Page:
NBN 101: Is Australia's NBN world class?

A look at how the NBN compares to the rest of the world

South Korea

Total broadband subscribers (2009): 15,938,529 Average price per megabit (2009): $US1.30 per month Average speed offered (2009): 52.7Mbps Fastest advertised broadband speed (2009): 100Mbps Broadband penetration growth: 14.1 per cent (2001) to 32.79 per cent (2009) FTTH coverage (2008): 67 per cent FTTH portion of broadband subscriptions (2009): 46 per cent

South Korea has boasted the highest market penetration of FTTH services for some time and, though Japan is catching up, it might hold that crown.

The government has poured $US70 billion into the FTTH network and other broadband infrastructure there and an additional $US1 billion provided for regional coverage. It also provides direct subsidies, tax breaks, research funding and stimulus programs that all help to better Internet access for the population, making it clear why South Korea is the place to go when it comes to Internet.

Given more than 80 per cent of the population live in high-density housing, it was certainly cheaper for the country's major telco, Korea Telecom, to roll out fibre than in most other countries. According to the NBN Implementation Study, building owners also control the internal connectivity, giving more open access to service providers other than Korea Telecom, and affording it a more competitive landscape that ultimately benefits the user.

While DSL and cable still have a play in the market, the majority of the country is moving towards a completely fibre-based solution, with speeds of 100Mbps or more. Don't forget: That's available now, not eight years down the track.


Total broadband subscribers: 30,927,003 Average price per megabit (2009): $US3.31 per month Average speed offered (2009): 107.7Mbps Fastest advertised broadband speed (2009): 200Mbps Broadband penetration growth: 2.3 per cent (2001) to 24.2 per cent (2009) FTTH coverage (2008): 86.5 per cent FTTH portion of broadband subscriptions (2009): 51 per cent

When anyone thinks next-generation Internet, Japan inevitably springs to mind. While it runs second to South Korea in some respects, the country has ambitiously set targets of 90 per cent fibre coverage for this year, and ubiquitous coverage by the same time next year.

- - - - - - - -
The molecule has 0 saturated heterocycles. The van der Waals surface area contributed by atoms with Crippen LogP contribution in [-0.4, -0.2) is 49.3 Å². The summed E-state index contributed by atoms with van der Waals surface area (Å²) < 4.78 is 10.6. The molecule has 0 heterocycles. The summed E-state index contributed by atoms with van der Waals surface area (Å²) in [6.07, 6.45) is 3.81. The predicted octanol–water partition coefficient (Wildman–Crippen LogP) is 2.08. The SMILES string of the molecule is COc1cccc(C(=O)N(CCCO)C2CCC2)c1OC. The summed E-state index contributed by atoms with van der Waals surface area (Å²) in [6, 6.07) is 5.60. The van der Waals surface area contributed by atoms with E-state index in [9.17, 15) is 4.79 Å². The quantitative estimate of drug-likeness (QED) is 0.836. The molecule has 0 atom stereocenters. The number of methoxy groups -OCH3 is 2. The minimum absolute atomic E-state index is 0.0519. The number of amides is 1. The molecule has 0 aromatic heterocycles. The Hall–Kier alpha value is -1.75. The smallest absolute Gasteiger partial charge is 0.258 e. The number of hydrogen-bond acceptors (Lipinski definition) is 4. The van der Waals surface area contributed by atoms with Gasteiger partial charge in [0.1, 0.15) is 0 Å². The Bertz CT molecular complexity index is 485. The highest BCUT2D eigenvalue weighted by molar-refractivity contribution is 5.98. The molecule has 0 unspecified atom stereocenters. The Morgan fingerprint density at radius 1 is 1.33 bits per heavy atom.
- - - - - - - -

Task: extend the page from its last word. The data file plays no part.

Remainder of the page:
NBN-like speeds of 100Mbps are already common, 1Gbps is easily accessible, and telcos are well on their way to retailing 10Gbps and, eventually 160Gbps services. These speeds don't come cheap, but they're widely available.

Operating off the back of the fibre network built by Japan's incumbent telco, NTT, service providers are granted open access to customers, with the Government subsidising FTTH costs by up to 33 per cent. Since NTT, like Telstra, offers retail services on the back of its wholesale network, it retains a majority market share.


Total broadband subscribers: 2,915,000 Average price per megabit (2009): $US18.13 per month Average speed offered (2009): 23.7Mbps Fastest advertised broadband speed (2009): 100Mbps Broadband penetration growth: 4.4 per cent (2001) to 26.7 per cent (2009) FTTH coverage (2008): 10 per cent FTTH portion of broadband subscriptions (2009): 21 per cent

Swedish municipal governments have been building fibre around the country for 16 years now, with more projects being run by city councils rather than private companies or the national government. The result is a vibrant - if confusing - marketplace in which hundreds of service providers vie for attention and customers to sign up to Internet services as fast as 1Gbps.

The Australian NBN Implementation Study reports take-up of around seven per cent for FTTH services, with total network coverage of around 20 per cent; double that of the OECD's reported 10 per cent the year before. While low, some lucky few get insanely fast Internet; the 80-year-old mother of Internet engineer Peter Löthberg, who boasts access to a 40Gbps connection. Now that's next generation broadband.

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Tags broadbandNational Broadband Network (NBN)fibre-to-the-homeNBN arguments 101

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